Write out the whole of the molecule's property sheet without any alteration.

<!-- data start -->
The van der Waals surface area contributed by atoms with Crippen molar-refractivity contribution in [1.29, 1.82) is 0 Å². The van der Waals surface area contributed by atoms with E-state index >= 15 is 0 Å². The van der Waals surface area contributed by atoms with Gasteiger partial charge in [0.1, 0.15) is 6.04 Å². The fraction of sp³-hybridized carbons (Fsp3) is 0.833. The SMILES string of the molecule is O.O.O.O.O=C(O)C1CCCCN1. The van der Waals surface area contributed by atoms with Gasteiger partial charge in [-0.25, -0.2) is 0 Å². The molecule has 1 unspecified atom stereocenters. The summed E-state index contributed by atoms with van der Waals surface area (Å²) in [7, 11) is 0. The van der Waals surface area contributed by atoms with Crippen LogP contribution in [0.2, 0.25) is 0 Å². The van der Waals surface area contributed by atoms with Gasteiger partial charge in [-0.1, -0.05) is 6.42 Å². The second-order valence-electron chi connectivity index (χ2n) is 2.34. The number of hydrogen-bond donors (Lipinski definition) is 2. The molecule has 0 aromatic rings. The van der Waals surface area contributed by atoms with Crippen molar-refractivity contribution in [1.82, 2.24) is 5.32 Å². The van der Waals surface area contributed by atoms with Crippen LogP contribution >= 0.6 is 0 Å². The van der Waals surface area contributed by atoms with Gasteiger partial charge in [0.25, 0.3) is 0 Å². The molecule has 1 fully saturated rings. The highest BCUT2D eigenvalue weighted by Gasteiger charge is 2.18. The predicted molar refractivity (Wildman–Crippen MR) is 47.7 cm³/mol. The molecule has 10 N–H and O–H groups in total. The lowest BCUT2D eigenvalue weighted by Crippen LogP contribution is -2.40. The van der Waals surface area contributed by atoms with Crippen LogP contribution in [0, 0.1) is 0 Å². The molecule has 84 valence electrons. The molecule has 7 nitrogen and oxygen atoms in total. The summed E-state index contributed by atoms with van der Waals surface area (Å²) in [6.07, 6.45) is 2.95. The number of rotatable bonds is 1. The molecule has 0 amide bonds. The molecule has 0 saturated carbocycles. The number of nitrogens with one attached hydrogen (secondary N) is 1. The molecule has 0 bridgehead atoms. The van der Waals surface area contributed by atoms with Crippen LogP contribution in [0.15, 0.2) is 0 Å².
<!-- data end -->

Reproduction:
The van der Waals surface area contributed by atoms with Crippen molar-refractivity contribution in [1.29, 1.82) is 0 Å². The van der Waals surface area contributed by atoms with E-state index >= 15 is 0 Å². The van der Waals surface area contributed by atoms with Gasteiger partial charge in [0.1, 0.15) is 6.04 Å². The fraction of sp³-hybridized carbons (Fsp3) is 0.833. The SMILES string of the molecule is O.O.O.O.O=C(O)C1CCCCN1. The van der Waals surface area contributed by atoms with Gasteiger partial charge in [-0.25, -0.2) is 0 Å². The molecule has 1 unspecified atom stereocenters. The summed E-state index contributed by atoms with van der Waals surface area (Å²) in [7, 11) is 0. The van der Waals surface area contributed by atoms with Crippen LogP contribution in [0.2, 0.25) is 0 Å². The van der Waals surface area contributed by atoms with Gasteiger partial charge in [-0.1, -0.05) is 6.42 Å². The second-order valence-electron chi connectivity index (χ2n) is 2.34. The number of hydrogen-bond donors (Lipinski definition) is 2. The molecule has 0 aromatic rings. The van der Waals surface area contributed by atoms with Crippen molar-refractivity contribution in [1.82, 2.24) is 5.32 Å². The van der Waals surface area contributed by atoms with Crippen LogP contribution >= 0.6 is 0 Å². The van der Waals surface area contributed by atoms with Gasteiger partial charge in [0.25, 0.3) is 0 Å². The molecule has 1 fully saturated rings. The highest BCUT2D eigenvalue weighted by Gasteiger charge is 2.18. The predicted molar refractivity (Wildman–Crippen MR) is 47.7 cm³/mol. The molecule has 10 N–H and O–H groups in total. The lowest BCUT2D eigenvalue weighted by Crippen LogP contribution is -2.40. The van der Waals surface area contributed by atoms with Crippen LogP contribution in [0, 0.1) is 0 Å². The molecule has 84 valence electrons. The molecule has 7 nitrogen and oxygen atoms in total. The summed E-state index contributed by atoms with van der Waals surface area (Å²) in [6.07, 6.45) is 2.95. The number of rotatable bonds is 1. The molecule has 0 amide bonds. The molecule has 0 saturated carbocycles. The number of nitrogens with one attached hydrogen (secondary N) is 1. The molecule has 0 bridgehead atoms. The van der Waals surface area contributed by atoms with Crippen LogP contribution in [0.15, 0.2) is 0 Å².